Draw Offscreen Rendering Buffer to Another Window / Canvas


#1

Is it possible to draw the nativeImage obtained through the offscreen rendering API to another window or alternatively a canvas in another window? Ideally this should be done 60 times a second …


#2

Since you can getNativeWindowHandle, I think you can init your Graphic Device and render in region.

http://electron.atom.io/docs/api/browser-window/#wingetnativewindowhandle

But you need to handle platform one by one, I didn’t have time to test this but I’m really curiously if some one have the experience on this.


#3

Are you trying to render video into an Electron application? I tried using the getNativeWindowHandle to draw onto the canvas from a GStreamer image sink without any luck. There was some discussion and it seemed to be prevented by Chromium being hardware accelerated, which meant an outside process couldn’t draw on it.

@ilgiallomondadori had some luck drawing frames manually in this thread. Something like WebChimera might work, but it has a performance penalty due to having to do an extra memcpy to get the video into the necessary Electron process.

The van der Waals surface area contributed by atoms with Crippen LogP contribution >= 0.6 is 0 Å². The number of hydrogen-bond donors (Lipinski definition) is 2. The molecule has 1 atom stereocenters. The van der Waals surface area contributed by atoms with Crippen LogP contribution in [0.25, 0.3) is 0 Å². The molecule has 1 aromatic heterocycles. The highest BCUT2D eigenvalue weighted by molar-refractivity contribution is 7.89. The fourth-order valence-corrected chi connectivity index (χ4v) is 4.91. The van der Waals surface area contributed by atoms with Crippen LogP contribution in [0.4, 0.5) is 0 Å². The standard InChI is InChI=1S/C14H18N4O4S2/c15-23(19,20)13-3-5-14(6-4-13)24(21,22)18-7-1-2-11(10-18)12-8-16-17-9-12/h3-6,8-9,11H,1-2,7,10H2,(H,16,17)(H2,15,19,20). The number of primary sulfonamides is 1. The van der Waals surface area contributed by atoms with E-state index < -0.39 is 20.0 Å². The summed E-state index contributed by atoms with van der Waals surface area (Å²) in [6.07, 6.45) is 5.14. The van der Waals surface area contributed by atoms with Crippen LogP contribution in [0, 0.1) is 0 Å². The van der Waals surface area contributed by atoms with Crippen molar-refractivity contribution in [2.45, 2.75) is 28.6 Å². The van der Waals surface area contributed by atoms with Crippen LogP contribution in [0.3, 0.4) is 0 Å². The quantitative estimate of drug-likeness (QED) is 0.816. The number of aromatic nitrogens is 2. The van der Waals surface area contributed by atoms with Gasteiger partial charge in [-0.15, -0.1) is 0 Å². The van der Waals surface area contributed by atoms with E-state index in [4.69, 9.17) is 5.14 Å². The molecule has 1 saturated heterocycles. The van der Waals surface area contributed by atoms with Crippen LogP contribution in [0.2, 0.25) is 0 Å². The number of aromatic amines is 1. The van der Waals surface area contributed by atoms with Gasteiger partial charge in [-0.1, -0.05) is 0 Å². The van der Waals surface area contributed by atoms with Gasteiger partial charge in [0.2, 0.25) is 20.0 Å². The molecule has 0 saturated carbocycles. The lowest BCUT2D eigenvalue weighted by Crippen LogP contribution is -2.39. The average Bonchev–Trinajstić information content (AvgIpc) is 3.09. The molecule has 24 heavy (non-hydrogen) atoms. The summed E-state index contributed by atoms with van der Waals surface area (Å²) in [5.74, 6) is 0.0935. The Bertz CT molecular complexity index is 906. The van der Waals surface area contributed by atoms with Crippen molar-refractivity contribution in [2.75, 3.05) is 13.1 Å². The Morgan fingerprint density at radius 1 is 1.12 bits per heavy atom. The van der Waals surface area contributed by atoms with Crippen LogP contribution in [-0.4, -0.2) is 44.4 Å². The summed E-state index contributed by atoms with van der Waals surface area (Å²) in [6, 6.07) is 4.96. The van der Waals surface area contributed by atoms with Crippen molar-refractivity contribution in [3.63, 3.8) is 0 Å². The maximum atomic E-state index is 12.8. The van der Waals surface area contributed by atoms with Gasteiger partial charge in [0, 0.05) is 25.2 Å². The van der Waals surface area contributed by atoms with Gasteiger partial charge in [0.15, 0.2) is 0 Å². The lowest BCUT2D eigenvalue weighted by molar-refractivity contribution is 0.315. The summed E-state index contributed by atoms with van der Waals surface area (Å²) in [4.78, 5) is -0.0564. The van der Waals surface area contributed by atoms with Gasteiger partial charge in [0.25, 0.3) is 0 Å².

#4

I could never get it to work, but I would love it if someone did and showed us all how. I didn’t have control over the rendering, just passing a window handle, but still, I’d love some insight into this.


#5

I’m also still very curious. It seems like the right solution involves hooking into/before/around/some-other-word Chromium’s OpenGL draws to allow a native application to draw in the necessary region.

Maybe a crazier option is to create a frameless, transparent window. Then you could launch another video player directly underneath the electron app. This really feels like a huge hack, though.


#6

Interesting discussion … For those wondering what I’d aiming to do—I am creating an image, an animation in a hidden, frameless with angular and would like to capture the RGBA data, to then output separate channels in another window. I have previously simply repeated the actual app in multiple windows, which unfortunately cannot guarantee that the animation happens at the same time in all windows.


#7

I have tried recording an image both via win.webContents.on('paint', (event, dirty, image) => { … }) and win.webContents.beginFrameSubscription(false, (frameBuffer, dirtyRect) => { … }) While this works, the problem is getting the info into another window in a timely manner. IPC and rendering to a canvas fullscreen canvas top out at about 15fps, while the original content happily sits at 60fps. Even using the dirtyRect information doesn’t change this.